Larry, how about getting your police/fire money out of the church window fund, it is about 100,000x larger than most other towns funds for fixing private sector windows. That's got to be 2-3 cops or ff.

Larry Kelley said...

Well the common response is CPA money can only be spent for Open Space, Historical Preservation or Affordable Housing.

I voted against the $100K window assist because the Church was doing an expensive expansion, that killed a HUGE historic old oak tree out on Kellogg Avenue.

Anonymous said...

How about taking all of that money and fix the crumbling central fire station? If they cant build a new one, call the old one historic and make it decent.

Larry Kelley said...

Central Station is pretty historic.

But at this point not overly viable for a modern day Fire Department.

Anonymous said...

At least they could put a better bandaid on it while they discuss a new one for 10 more years.

Anonymous said...

That's a lot of churches for supposedly god-hating liberals.

Anonymous said...

Time to separate church and state.

Anonymous said...

It's a shame that tax money is spent in this way. We have so much trouble spending it on basic services. I've lived here sixty years and I have never even seen that stained glass window. What a waste of money.

Jackie M'Vemba said...

Key word is 'supposedly.'

Jackie M'Vemba said...

Separate but equal, right?

Anonymous said...

Make AFD Central "historic", fix her up and then make id FD administrative offices and maybe an APD satellite office or something....

Anonymous said...

Aren't we talking about "Community Preservation" funds here? Don't our religious entities help not only preserve but cultivate community? Aren't most of them housed in historically significant buildings whose presence enhance our collective landscape?

I don't get the long as dollars are distributed without regard to the nature of belief.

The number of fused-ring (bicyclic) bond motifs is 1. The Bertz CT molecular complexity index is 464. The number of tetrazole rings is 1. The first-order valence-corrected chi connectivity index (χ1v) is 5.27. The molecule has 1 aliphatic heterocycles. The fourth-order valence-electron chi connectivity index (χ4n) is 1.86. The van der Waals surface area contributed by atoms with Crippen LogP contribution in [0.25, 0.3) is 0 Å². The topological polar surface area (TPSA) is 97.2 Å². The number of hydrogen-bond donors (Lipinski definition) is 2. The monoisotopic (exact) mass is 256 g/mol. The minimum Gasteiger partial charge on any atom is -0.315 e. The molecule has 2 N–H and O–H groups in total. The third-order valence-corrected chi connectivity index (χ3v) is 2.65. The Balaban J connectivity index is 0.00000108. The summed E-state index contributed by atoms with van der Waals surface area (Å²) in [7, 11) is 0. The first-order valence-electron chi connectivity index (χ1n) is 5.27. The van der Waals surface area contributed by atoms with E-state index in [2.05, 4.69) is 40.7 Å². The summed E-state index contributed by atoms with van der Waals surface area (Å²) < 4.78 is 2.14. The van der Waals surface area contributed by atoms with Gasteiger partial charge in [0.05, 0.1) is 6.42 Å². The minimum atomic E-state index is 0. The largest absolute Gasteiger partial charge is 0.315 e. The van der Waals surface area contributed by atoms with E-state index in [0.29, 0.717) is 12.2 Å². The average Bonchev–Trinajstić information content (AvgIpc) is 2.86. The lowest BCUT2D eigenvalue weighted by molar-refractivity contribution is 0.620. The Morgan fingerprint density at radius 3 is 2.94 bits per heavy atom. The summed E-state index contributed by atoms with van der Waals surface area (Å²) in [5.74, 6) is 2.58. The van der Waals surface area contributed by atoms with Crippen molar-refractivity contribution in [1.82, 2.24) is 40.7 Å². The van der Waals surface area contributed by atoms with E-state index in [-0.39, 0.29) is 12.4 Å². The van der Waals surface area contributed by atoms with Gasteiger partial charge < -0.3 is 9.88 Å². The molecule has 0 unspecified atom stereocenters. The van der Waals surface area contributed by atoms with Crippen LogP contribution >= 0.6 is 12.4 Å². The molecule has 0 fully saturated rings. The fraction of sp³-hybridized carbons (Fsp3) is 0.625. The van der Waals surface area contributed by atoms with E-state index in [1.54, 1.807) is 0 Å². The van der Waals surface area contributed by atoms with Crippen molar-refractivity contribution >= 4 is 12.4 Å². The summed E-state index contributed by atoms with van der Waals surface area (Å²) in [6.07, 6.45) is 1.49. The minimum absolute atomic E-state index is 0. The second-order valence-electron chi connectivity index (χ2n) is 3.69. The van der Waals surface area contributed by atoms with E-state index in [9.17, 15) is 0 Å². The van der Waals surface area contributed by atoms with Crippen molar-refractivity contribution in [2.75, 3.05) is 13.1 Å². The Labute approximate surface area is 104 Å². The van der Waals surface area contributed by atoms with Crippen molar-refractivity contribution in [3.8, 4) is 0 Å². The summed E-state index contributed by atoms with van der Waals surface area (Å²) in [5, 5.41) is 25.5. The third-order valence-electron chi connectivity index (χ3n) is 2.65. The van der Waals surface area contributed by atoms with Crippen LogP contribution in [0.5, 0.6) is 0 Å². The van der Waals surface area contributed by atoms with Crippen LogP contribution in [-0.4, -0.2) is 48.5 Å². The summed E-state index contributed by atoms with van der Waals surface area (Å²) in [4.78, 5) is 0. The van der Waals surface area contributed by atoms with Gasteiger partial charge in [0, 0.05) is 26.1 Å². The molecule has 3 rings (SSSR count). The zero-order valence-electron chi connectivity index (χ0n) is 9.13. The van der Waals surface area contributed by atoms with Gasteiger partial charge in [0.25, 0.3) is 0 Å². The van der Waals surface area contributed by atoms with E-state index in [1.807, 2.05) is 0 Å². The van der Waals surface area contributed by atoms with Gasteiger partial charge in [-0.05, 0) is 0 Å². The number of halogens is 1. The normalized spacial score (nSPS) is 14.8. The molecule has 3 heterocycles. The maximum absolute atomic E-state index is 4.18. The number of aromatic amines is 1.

Your photo, Larry, of the North Amherst Congregational Church, shows clearly the significance of that structure in the surrounding landscape. Though not a member of that faith, I thought then and continue to feel that it was a shame for Town Meeting to deny access to public funds for the preservation of this historically significant and community minded treasure.

Jackie M'Vemba said...

Congress shall make no law respecting an establishment of religion, or prohibiting the free exercise thereof;

The above is the clause from the Constitution of the United States about religion. Rarely do we hear the second half of it quoted. The state may NOT prohibit the "free expression" of religion . Even yours!

Anonymous said...

No one is prohibiting expression. Express all you want. Just don't ask me to pay for your steeple.

Anonymous said...

Jackie, the one that no one reads is the first half or they would not call it freedom of religion, though that is a nice catch phrase, kind of like "no child left behind."

The first half says that one specific body of the federal govt cannot even recognize that religion exists. This would be congress.

This makes the second half not even needed if the law was followed as the congress would not even have words to describe their law against the thing they cannot recognize. Congress is supposed to officially go, "what's that" when someone says Christians.

If we are looking at the actual words, this amendment does not restrict the executive branch, the judicial branch, states, counties, towns and most specifically other citizens or businesses. There are some other laws out there that secure such things, then there are customs and more that secure this (and fail occasionally or are absent like may be the case in this example).